The Little Match Girl by Hans Christian Andersen


IT was terribly cold and nearly dark on the last evening of the old

year, and the snow was falling fast. In the cold and the darkness, a

poor little girl, with bare head and naked feet, roamed through the

streets. It is true she had on a pair of slippers when she left home,

but they were not of much use. They were very large, so large,

indeed, that they had belonged to her mother, and the poor little

creature had lost them in running across the street to avoid two

carriages that were rolling along at a terrible rate. One of the

slippers she could not find, and a boy seized upon the other and

ran away with it, saying that he could use it as a cradle, when he

had children of his own. So the little girl went on with her little

naked feet, which were quite red and blue with the cold. In an old

apron she carried a number of matches, and had a bundle of them

in her hands. No one had bought anything of her the whole day,

nor had any one given here even a penny. Shivering with cold and

hunger, she crept along; poor little child, she looked the picture of

misery. The snowflakes fell on her long, fair hair, which hung in

curls on her shoulders, but she regarded them not.

Lights were shining from every window, and there was a savory

smell of roast goose, for it was New-year's eve- yes, she

remembered that. In a corner, between two houses, one of which

projected beyond the other, she sank down and huddled herself

together. She had drawn her little feet under her, but she could not

keep off the cold; and she dared not go home, for she had sold no

matches, and could not take home even a penny of money. Her

father would certainly beat her; besides, it was almost as cold at

home as here, for they had only the roof to cover them, through

which the wind howled, although the largest holes had been

stopped up with straw and rags. Her little hands were almost

frozen with the cold.

Ah! perhaps a burning match might be some good, if she could

draw it from the bundle and strike it against the wall, just to warm

her fingers. She drew one outscratch!” how it sputtered as it

burnt! It gave a warm, bright light, like a little candle, as she held

her hand over it. It was really a wonderful light. It seemed to the

little girl that she was sitting by a large iron stove, with polished

brass feet and a brass ornament. How the fire burned! and seemed

so beautifully warm that the child stretched out her feet as if to

warm them, when, lo! the flame of the match went out, the stove

vanished, and she had only the remains of the halfburnt match in

her hand.

She rubbed another match on the wall. It burst into a flame, and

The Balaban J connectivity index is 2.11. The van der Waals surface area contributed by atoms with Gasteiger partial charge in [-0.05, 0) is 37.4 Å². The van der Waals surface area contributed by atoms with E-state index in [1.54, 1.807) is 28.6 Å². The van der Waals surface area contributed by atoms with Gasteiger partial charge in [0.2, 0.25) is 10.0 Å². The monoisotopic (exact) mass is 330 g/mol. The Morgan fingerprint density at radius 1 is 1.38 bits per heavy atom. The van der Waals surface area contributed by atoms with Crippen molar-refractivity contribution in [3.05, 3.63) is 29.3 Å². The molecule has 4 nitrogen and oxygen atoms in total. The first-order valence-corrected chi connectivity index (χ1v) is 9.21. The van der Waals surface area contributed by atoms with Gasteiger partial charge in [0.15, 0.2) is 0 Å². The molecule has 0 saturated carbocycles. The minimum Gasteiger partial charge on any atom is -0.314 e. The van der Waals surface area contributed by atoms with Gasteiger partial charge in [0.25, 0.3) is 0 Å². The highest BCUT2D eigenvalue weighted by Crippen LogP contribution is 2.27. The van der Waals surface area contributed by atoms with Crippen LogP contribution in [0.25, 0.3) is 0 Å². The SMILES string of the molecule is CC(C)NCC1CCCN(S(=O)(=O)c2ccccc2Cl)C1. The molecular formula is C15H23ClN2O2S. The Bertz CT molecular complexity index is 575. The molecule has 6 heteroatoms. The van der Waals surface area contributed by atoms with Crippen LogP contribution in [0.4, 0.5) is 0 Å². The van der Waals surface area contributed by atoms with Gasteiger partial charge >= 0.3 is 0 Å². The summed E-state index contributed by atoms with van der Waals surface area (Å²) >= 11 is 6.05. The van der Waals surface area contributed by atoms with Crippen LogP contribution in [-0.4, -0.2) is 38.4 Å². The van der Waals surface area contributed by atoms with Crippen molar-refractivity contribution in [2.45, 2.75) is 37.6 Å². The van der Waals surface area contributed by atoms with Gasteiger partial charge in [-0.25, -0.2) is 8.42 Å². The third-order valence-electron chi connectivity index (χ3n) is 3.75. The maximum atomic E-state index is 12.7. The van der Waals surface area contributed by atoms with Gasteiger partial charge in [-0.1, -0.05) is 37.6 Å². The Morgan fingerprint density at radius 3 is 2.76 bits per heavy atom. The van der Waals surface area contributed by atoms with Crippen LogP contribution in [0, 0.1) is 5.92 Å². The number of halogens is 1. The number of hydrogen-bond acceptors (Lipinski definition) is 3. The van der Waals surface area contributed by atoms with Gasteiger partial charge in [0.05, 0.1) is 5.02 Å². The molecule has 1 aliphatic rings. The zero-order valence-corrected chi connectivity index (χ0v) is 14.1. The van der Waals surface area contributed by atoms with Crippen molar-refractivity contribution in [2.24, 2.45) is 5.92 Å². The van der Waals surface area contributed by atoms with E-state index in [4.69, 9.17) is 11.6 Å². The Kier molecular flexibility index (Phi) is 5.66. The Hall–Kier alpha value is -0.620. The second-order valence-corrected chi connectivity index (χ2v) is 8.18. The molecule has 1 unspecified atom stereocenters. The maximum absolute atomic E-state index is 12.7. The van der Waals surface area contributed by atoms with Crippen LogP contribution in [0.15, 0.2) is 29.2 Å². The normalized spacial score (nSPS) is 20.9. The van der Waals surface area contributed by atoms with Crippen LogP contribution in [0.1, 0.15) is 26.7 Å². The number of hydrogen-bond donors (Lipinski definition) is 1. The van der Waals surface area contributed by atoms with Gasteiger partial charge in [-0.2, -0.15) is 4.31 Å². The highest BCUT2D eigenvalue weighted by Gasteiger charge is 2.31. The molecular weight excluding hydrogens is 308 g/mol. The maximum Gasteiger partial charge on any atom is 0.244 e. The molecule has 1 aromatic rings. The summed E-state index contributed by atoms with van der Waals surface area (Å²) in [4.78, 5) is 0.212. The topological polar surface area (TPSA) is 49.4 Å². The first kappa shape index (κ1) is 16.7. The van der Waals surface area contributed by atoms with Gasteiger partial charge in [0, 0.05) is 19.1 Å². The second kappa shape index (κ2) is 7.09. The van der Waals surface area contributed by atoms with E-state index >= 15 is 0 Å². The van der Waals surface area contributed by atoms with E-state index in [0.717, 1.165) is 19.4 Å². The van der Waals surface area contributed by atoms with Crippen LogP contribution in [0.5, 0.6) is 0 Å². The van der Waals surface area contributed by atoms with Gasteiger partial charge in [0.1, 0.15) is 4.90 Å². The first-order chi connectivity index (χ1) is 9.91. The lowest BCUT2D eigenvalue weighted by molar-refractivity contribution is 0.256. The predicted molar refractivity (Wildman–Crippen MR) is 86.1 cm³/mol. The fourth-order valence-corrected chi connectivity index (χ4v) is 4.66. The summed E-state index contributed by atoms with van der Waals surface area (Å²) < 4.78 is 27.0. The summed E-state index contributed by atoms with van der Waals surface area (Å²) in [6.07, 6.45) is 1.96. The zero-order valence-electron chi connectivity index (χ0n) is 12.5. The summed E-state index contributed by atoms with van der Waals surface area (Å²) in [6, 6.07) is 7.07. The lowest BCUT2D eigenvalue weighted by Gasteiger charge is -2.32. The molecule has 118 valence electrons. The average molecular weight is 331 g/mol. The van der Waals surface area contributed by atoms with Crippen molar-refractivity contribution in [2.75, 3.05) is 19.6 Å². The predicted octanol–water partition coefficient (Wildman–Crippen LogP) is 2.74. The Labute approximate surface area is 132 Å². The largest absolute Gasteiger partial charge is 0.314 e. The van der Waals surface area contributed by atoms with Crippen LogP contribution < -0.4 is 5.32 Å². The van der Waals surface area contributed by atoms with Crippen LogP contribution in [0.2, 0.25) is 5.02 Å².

where its light fell upon the wall it became as transparent as a veil,

and she could see into the room. The table was covered with a

snowy white table-cloth, on which stood a splendid dinner service,

and a steaming roast goose, stuffed with apples and dried plums.

And what was still more wonderful, the goose jumped down from

the dish and waddled across the floor, with a knife and fork in its

breast, to the little girl. Then the match went out, and there

remained nothing but the thick, damp, cold wall before her.

She lighted another match, and then she found herself sitting

under a beautiful Christmas-tree. It was larger and more

beautifully decorated than the one which she had seen through the

glass door at the rich merchant's. Thousands of tapers were

burning upon the green branches, and colored pictures, like those

she had seen in the show-windows, looked down upon it all. The

little one stretched out her hand towards them, and the match went


The Christmas lights rose higher and higher, till they looked to her

like the stars in the sky. Then she saw a star fall, leaving behind it a

bright streak of fire.

Some one is dying,” thought the little girl, for her old

grandmother, the only one who had ever loved her, and who was

now dead, had told her that when a star falls, a soul was going up

to God.

She again rubbed a match on the wall, and the light shone round

her; in the brightness stood her old grandmother, clear and

shining, yet mild and loving in her appearance. “Grandmother,”

cried the little one, “O take me with you; I know you will go away

when the match burns out; you will vanish like the warm stove, the

roast goose, and the large, glorious Christmas-tree.” And she made

haste to light the whole bundle of matches, for she wished to keep

her grandmother there.

And the matches glowed with a light that was brighter than the

noon-day, and her grandmother had never appeared so large or so

beautiful. She took the little girl in her arms, and they both flew

upwards in brightness and joy far above the earth, where there was

neither cold nor hunger nor pain, for they were with God.

In the dawn of morning there lay the poor little one, with pale

cheeks and smiling mouth, leaning against the wall; she had been

frozen to death on the last evening of the year; and the New-year's

sun rose and shone upon a little corpse! The child still sat, in the

stiffness of death, holding the matches in her hand, one bundle of

which was burnt. “She tried to warm herself,” said some. No one

imagined what beautiful things she had seen, nor into what glory

she had entered with her grandmother, on New-year's day.